Diagnosed with multiple myeloma in July of 2010, John Deflice, MD, underwent induction therapy of Revlimid®, and dexamethasone, followed by an autologous stem cell transplant in March of 2011 at Cedars Sinai Hospital in Los Angeles, CA. He was placed on a maintenance dosage of Revlimid (15 mg) and dexamethasone, gradually tapering off the dex.
John and his wife attended several of the Los Angeles Patient & Family Seminars as well as one in San Francisco. John feels that attending these seminars, “was the best decision we could have made at that time. The presentations were exceptionally helpful and the support was just what we needed.” Today, he is co-leader of the Land of Enchantment Multiple Myeloma Support Group. Excited to attend ASH 2016, John hopes to learn about the new therapies for relapse and about data regarding maintenance therapy.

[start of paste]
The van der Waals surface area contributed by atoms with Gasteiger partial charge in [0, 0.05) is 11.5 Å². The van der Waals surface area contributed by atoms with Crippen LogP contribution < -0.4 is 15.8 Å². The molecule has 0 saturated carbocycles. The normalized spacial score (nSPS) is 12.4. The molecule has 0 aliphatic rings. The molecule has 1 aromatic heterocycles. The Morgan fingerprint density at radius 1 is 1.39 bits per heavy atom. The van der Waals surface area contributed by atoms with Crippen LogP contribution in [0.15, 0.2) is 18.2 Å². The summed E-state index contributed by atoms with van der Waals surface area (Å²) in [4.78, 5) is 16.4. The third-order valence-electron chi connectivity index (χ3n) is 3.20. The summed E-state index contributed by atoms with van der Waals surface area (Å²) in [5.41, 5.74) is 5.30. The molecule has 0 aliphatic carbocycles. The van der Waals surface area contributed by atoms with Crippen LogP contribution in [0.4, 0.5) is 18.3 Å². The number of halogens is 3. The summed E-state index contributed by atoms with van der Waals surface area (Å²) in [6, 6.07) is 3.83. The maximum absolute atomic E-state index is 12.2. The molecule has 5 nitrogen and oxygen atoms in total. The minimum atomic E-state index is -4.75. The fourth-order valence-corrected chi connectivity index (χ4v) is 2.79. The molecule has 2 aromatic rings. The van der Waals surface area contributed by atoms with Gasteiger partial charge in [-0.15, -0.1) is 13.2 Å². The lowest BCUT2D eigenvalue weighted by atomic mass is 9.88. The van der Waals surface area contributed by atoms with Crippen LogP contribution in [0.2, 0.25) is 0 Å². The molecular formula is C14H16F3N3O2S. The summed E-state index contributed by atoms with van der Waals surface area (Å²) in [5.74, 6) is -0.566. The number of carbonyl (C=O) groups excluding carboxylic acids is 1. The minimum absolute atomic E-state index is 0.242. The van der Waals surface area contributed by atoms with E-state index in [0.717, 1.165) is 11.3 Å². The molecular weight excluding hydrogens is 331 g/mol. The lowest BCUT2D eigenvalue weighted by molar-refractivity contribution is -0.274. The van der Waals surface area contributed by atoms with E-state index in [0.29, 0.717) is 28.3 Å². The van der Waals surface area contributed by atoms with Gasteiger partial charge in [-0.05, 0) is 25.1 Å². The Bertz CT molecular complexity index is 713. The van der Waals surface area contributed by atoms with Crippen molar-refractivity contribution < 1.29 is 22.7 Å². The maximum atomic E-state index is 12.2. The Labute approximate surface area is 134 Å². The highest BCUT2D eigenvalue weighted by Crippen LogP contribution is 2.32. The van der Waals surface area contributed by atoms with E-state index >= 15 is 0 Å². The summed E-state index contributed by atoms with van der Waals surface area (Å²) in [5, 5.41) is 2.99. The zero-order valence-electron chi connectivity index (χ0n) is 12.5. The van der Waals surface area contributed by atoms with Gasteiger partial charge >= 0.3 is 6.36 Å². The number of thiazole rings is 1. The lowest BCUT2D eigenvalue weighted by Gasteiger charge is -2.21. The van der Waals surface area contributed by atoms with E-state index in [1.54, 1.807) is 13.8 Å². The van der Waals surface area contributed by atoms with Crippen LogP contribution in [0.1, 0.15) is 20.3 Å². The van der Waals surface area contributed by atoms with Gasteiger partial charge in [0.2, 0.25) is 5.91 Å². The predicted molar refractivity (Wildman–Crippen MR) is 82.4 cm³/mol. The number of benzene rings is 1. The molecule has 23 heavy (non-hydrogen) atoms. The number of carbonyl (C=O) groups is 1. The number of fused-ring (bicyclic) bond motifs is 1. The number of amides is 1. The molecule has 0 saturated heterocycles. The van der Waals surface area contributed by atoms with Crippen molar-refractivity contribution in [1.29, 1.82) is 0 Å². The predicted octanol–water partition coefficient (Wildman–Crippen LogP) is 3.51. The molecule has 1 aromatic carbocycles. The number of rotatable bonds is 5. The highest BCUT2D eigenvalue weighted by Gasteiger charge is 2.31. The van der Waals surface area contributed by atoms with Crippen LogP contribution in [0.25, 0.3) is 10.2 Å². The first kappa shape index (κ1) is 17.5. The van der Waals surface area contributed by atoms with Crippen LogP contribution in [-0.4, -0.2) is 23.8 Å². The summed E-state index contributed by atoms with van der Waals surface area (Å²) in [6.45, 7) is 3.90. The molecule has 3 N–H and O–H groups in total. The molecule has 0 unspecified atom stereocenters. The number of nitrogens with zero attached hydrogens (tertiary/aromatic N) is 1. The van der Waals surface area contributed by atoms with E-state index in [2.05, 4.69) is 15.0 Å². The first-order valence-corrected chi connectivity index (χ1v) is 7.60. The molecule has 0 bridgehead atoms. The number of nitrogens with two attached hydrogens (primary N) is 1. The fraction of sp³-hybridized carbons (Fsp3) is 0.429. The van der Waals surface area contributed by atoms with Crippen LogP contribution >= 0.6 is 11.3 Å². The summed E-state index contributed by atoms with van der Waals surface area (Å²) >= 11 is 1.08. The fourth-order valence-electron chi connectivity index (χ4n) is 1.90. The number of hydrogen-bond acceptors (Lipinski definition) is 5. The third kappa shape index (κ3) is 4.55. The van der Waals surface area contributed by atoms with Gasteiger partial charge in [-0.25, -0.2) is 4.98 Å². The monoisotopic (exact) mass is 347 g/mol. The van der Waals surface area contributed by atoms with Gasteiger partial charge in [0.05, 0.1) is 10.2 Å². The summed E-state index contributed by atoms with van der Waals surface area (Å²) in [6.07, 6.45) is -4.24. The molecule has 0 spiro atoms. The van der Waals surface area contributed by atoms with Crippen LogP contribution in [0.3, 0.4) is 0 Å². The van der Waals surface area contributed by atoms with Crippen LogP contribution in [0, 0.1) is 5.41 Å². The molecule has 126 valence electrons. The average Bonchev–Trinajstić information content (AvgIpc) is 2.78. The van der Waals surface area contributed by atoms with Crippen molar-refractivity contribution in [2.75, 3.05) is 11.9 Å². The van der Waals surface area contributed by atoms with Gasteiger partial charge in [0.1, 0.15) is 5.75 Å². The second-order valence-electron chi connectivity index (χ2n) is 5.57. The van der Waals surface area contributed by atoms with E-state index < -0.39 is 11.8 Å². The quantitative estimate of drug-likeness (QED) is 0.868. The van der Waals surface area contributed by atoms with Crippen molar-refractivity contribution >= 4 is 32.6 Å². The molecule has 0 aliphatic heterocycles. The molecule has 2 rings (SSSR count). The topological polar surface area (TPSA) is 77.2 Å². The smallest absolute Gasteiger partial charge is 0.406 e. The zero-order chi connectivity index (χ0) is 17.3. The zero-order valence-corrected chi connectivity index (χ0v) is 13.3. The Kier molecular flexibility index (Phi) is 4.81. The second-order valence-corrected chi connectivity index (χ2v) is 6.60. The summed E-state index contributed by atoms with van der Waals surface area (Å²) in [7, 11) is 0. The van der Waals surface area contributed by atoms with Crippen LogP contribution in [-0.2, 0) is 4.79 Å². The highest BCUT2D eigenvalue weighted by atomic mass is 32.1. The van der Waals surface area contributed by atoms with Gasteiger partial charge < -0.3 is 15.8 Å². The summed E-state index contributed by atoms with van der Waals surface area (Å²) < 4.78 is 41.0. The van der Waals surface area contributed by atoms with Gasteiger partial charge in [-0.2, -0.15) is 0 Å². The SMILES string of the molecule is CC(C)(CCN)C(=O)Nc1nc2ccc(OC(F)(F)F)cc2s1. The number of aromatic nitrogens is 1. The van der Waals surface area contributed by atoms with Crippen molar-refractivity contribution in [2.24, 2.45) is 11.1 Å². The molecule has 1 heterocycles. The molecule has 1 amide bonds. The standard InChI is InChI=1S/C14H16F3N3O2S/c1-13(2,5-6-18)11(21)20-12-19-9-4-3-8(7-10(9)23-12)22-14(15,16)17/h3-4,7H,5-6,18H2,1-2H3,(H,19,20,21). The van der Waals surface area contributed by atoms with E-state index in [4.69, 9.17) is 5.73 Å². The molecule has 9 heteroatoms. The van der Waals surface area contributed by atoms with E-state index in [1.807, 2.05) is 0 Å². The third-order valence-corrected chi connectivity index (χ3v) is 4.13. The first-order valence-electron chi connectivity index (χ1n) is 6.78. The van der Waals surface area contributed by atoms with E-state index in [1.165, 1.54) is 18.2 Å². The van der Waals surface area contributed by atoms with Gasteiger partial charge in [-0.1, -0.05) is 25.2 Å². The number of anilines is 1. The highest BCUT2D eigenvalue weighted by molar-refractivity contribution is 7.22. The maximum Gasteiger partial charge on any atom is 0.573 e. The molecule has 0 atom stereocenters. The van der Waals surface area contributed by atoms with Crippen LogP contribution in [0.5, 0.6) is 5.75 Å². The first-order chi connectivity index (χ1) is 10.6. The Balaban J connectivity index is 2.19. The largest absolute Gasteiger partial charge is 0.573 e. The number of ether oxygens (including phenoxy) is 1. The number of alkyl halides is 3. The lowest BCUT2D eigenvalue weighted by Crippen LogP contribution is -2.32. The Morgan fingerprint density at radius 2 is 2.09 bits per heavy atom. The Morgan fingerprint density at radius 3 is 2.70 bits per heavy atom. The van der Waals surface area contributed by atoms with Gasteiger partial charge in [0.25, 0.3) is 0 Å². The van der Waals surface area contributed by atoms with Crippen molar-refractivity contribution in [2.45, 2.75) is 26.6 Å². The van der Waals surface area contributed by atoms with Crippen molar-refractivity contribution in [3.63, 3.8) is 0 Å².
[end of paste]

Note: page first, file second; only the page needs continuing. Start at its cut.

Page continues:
Diagnosed with multiple myeloma in April 2010 at the young age of 46, Linda Huguelet has been co-leading the Chattanooga Multiple Myeloma Networking group alongside her husband for 7 years. She underwent an autologous stem cell transplant in 2010 and enjoyed almost four years in remission before her first relapse in 2014. She repeated her induction therapy of Revlimid®/Vecade/Dex and returned to a complete remission and continued treatment with Velcade maintenance. In May 2016, her numbers began to climb again. Currently, she continues to have a VGPR with Empliciti®/Revlimid/Dex.